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Are We Bearish Enough On the Democrats Heading into the Midterms?

Last week we hosted a call with Karl Rove, former Deputy Chief of Staff at the White House, to discuss whether the midterm elections could be a major stock market catalyst.  Our basic premise heading into the discussion was that if the Republicans gain enough seats, it would be a strong repudiation of the Obama administration’s economic policies and, potentially, lead to an extension of the Bush Tax Cuts, both of which would be positive for the stock market in the short term.

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The discussion with Mr. Rove was fascinating on many levels, but most importantly it gave us an opportunity to pick the brains of one of the more successful political strategist of the modern era.  Whether you like his politics or not, Rove has won many elections.  In fact, of the more than 40 races that he has been the primary strategist for, he has won more than 80% of them.  A key take way from our discussion with him was that trends matter in elections, and they are difficult to overcome in a short period of time.   Further, the direction of these trends is a leading indicator for the next electoral data point. (Sound a bit like the stock market?)

While polls on an individual basis can be wrong, in aggregate they typically provide compelling insight into the electoral landscape.  Currently, we are focused on four specific polls whose trends make us believe that we may not be bearish enough on the prospects for Democrats in the midterm elections.  Specifically, these polls are: Presidential job approval, the generic congressional ballot, approval of Congress, and enthusiasm for voting.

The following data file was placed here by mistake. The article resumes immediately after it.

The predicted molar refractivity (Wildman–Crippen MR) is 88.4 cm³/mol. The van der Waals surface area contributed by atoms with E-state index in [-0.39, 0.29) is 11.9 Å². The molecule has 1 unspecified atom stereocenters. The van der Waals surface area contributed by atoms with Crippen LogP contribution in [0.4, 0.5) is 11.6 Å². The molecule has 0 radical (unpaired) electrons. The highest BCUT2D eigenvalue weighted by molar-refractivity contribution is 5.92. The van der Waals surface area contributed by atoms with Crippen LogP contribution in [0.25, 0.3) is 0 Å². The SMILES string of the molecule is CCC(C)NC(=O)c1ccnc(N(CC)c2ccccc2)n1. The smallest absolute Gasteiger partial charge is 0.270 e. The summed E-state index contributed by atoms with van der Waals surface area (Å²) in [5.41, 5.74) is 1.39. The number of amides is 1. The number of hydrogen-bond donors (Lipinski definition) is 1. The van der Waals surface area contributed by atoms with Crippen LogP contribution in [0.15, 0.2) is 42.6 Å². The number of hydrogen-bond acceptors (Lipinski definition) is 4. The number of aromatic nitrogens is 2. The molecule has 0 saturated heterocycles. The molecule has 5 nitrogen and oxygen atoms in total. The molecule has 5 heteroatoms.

Presidential Job Approval


This poll is the best proxy for how the President has been doing, and while his approval may not be a function specifically of his policy (i.e. the economy which he can’t control could be the issue), it is a reflection of how he is being perceived.  The Real Clear Politics poll aggregate currently shows President Obama with a -2.5 spread on approval, which is the difference between Approve (46.6) and Disapprove (49.1).  While this isn’t quite the lowest rating of his Presidency, it is right near the bottom.  More importantly, he started his Presidency with a +44.2 spread and the trend since his election has been straight down.

The key implication of a negative approval rating for the President heading into the midterms is that Democrats will try to distance themselves from him, and in doing so won’t be able to use the natural fund raising and bully pulpit abilities that come along with the President campaigning on your behalf. 

Generic Congressional Ballot

The Generic Congressional Ballot measures which party those polled would vote for if the choices were generic.  According to the Real Clear Politics Aggregate, the Republicans have +7.8 advantage over the Democrats in this poll based on spread of 48.1 to 40.3.  This is noteworthy given that in Obama’s first week in office this same measure had the Republicans at 34 and the Democrats at 48 for a +14 point Democratic advantage.  This is an amazing reversal for the Republicans as we’ve seen an almost 22 point swing in preferences in just two years.